Federal government picks solar innovation but fails on large scale baseload solar commercialisation

MELBOURNE – While the Federal government has at last shown it can identify Australian innovation with the Budget's support for the Australian National University’s “Big Dish” Technology, it has negligently overlooked other key renewable energy solutions.

ANU's Big Dish is committed to receive $60 Million to get a 40MWe power plant up and running at Whyalla South Australia.

“The commitment for the Big Dish shows that Australia can value its innovators and in particular its solar innovators,” said Matthew Wright, Executive Director of Beyond Zero Emissions.

“After the Howard Government let home-grown solar energy company Ausra (now Areva Solar) go offshore in search of capital only to be bought up by the world's largest nuclear power company, it's good to see that
Australian solar innovation will be commercialised in Australia”

However, Energy Minister Martin Ferguson's announcement late last night of which “winners” he has picked for the first round of the Solar Flagships funding reveals a government that does not understand the solar energy advances that have already passed muster overseas.

“Flagships should never have included funding for photovoltaic projects because that solar technology does not presently have storage capabilities allowing it to dispatch energy when the sun doesn't shine,” said Wright.

ACS Cobra’s solar thermal Flagships application was excluded from funding, even though energy experts agree that it is the most promising renewable energy proposal in Australia.

“It’s absurd that the Rudd government’s budget failed to invest in ACS Cobra’s projects. The company is building one third of the world's commercial scale solar thermal plants and is the only company to have
commercial plants operating that dispatch power 24 hours,” Mr Wright
said.

ACS Cobra is the only company that met the government's criteria that specified a plant had to be operating for 12 months with a capacity of at least 30MWe.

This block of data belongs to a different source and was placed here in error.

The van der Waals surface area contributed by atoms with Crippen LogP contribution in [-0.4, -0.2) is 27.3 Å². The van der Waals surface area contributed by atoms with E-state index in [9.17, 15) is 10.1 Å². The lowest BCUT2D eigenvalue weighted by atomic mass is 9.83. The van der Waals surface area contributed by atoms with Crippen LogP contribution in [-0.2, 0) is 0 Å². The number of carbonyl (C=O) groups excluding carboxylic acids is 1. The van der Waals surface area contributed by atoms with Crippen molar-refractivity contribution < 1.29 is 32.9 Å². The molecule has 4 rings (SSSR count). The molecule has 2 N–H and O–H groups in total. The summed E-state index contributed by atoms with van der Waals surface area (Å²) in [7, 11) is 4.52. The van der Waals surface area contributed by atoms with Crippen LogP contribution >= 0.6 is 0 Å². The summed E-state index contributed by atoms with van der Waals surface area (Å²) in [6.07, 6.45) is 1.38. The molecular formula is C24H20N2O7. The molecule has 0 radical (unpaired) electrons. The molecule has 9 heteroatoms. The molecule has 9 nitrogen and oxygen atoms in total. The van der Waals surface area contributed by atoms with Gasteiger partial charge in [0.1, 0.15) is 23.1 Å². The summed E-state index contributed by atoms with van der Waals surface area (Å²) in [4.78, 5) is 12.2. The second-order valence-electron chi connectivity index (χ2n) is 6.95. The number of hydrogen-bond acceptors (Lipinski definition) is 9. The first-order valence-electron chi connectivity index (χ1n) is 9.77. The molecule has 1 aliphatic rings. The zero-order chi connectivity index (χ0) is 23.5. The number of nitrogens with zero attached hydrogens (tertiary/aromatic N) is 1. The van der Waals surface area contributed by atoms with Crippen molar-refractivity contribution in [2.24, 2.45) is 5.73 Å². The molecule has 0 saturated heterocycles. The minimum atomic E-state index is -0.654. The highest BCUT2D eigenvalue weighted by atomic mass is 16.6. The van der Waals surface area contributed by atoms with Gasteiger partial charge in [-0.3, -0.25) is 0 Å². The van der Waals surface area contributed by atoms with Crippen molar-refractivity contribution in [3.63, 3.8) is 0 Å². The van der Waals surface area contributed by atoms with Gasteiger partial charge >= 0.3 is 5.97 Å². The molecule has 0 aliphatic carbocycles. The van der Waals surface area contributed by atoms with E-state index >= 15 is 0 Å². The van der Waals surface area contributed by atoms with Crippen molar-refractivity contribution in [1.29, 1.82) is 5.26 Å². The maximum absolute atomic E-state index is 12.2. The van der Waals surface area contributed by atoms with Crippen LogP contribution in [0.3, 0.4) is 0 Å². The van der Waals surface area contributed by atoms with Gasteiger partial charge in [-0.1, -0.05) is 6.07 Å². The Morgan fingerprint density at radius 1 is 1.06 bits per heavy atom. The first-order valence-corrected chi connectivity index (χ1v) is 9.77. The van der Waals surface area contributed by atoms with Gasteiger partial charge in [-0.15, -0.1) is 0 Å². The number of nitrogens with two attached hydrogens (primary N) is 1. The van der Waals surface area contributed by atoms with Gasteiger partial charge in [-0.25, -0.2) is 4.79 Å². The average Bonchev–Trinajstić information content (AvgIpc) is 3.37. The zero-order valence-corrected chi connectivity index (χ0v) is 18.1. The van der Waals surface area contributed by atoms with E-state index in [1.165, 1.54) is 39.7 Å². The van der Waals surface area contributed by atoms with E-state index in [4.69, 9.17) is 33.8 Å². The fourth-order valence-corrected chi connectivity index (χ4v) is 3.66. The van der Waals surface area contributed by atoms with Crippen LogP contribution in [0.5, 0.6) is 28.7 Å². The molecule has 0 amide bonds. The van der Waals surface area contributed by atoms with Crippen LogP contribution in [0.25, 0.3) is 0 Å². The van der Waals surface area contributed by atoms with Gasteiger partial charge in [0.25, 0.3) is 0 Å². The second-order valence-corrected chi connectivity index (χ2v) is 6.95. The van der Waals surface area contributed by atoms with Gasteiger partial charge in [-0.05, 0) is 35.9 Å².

“It is clear the government has failed to follow its own guidelines,” said Wright. “I believe some of the shortlisted choices the government has made show it is obsessed with validating existing coal facilities
and supporting the most basic and primitive solar technologies that have been long superceded by more recent commercial developments in the field of solar energy.”

The imperative of energy storage has also been ignored by the flagship's shortlist selection.

“Without currently available molten salts storage a Solar thermal plant can not produce baseload power. It seems like the government is hell bent on supporting the status quo and making sure that the baseload myth is not busted.”

The generation of Linear Fresnel technology that has been chosen for two of the four solar thermal projects generates low temperatures and has been likened by engineers to having "warm water in the desert." 

"The choice of low temperature solar thermal will equal low efficiency"


“In Spain and the US, Solar power plants will be built this year that run more hours of a year at equivalent full output than NSW coal fired power plants. That's baseload Solar. That's baseload renewables. That's the future just around the corner, which the Australian government is blind to,” said Mr Wright.

For further information or comment, contact Matthew Wright, Executive
Director of Beyond Zero Emissions